- Dennis Kruse, "Indiana mulls putting high schoolers to same civics test immigrants take" (January 2, 2015), FoxNews.com. Note: Indiana State Senate Education Committee Chairman Kruse was recommending a high-school student requirement to pass an immigrant civics test.
- Before Man made us citizens, great Nature made us men.
- James Russell Lowell, "On the Capture of Certain Fugitive Slaves Near Washington", Boston Courier, 19 July 1845; anthologized in Poems (1848)
- Each one of us is... called upon to give a judgment upon an immense variety of problems, crucial for our social existence. If that judgment confirms measures and conduct tending to the increased welfare of society, then it may be termed a moral, or, better, a social judgment. It follows, then, that to ensure a judgement's being moral, method and knowledge are essential to its formation. ...[T]he formation of a moral judgment—that is, one which the individual is reasonably certain will tend to social welfare—does not depend solely on the readiness to sacrifice individual gain or comfort, or on the impulse to act unselfishly: it depends in the first place on knowledge and method. The first demand of the state upon the individual is not for self-sacrifice but for self-development. ...[T]he man who gives a vote... in the choice of a representative, after forming a judgement based upon knowledge, is... acting socially, and is fulfilling a higher standard of citizenship.
- Karl Pearson, The Grammar of Science (1900) Introductory, p. 28.
- The first requisite of a good citizen in this Republic of ours is that he shall be able and willing to pull his weight
- Theodore Roosevelt, Speech at New York (11 November 1902).
- Regardless of their formal standing within this system, the one thing all involved parties had in common was the obligation to contribute military manpower under Roman leadership and to fund military operations: citizens paid a direct tax (tributum) specifically for this purpose while allied communities were expected to support their own levies. Scale and mobilization intensity were the two critical variables. Scaling-up was achieved by aggressive co-optation. Unlike in Greek city-states, where citizenship was often viewed as a prized privilege, Rome readily bestowed citizen status on outsiders, many of whom were defeated former enemies. Also unlike among the Greeks, citizenship thus became “divorced from ethnicity or geographical location.” The effectively oligarchic nature of Roman government appears to have sufficiently devalued citizen status to ensure this unusual openness. The fact that Romans who resettled in most colonies forfeited citizenship also reflects the relatively low value of formal membership in the Roman state. Allied polities retained their existing governmental arrangements and merely contributed military resources without being incorporated into the republic.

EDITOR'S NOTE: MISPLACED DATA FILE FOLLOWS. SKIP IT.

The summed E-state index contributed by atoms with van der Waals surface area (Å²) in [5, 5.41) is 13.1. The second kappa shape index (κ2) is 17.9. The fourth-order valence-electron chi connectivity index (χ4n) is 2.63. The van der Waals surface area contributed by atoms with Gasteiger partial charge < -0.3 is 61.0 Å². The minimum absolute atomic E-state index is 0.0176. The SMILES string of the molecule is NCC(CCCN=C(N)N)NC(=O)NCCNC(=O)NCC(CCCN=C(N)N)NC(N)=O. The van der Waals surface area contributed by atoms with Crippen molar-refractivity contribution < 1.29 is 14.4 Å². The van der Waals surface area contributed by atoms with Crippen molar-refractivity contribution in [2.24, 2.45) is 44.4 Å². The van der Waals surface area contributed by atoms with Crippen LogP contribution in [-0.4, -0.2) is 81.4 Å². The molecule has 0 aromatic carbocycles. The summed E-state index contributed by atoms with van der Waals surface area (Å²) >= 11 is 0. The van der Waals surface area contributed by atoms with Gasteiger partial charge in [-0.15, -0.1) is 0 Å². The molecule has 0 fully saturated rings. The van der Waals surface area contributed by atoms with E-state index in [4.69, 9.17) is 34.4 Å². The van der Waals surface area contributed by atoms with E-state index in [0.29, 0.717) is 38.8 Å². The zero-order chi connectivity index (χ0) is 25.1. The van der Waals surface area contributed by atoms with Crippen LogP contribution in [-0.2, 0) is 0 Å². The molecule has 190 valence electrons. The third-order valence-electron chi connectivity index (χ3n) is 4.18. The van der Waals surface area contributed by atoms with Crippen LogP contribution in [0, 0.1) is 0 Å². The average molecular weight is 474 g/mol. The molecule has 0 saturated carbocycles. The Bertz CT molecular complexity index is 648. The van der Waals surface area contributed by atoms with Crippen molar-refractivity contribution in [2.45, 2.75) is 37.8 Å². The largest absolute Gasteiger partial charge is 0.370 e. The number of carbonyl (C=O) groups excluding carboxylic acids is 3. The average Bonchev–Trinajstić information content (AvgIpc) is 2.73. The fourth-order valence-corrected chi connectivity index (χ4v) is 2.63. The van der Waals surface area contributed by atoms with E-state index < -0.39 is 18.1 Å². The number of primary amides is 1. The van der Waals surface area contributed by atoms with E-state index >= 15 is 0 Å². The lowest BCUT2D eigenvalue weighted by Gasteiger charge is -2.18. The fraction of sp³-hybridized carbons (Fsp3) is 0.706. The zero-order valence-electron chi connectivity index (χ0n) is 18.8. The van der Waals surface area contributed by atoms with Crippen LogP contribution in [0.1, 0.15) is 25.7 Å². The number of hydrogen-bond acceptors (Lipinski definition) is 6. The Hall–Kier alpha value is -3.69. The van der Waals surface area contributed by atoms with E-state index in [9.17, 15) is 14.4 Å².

- Walter Scheidel, Escape from Rome: The Failure of Empire and the Road to Prosperity (2019), p. 59
- It may be laid down, as a primary position, and the basis of our system, that every citizen who enjoys the protection of a free government, owes not only a proportion of his property, but even of his personal services to the defence of it, and consequently that the Citizens of America (with a few legal and official exceptions) from 18 to 50 Years of Age should be borne on the Militia Rolls, provided with uniform Arms, and so far accustomed to the use of them, that the Total strength of the Country might be called forth at Short Notice on any very interesting Emergency.
- George Washington, in "Sentiments on a Peace Establishment" in a letter to Alexander Hamilton (2 May 1783); published in The Writings of George Washington (1938), edited by John C. Fitzpatrick, Vol. 26, p. 289.
- What does naturalization give? All that belongs to the character of a British Subject. What does it take away? All that does not appertain to that character. It makes the party ipso facto a British Subject, to all intents and purposes.
- Wilde, C.J., Reg. v. Manning (1849), 4 Cox, C. C. 37; reported in James William Norton-Kyshe, Dictionary of Legal Quotations (1904), p. 180.
- Bearing the discomfiture and cost of a prosecution for crime even by an innocent person is one of the painful obligations of citizenship.
- Cobbledick v. United States, 309 U.S. 323, 325 (1940)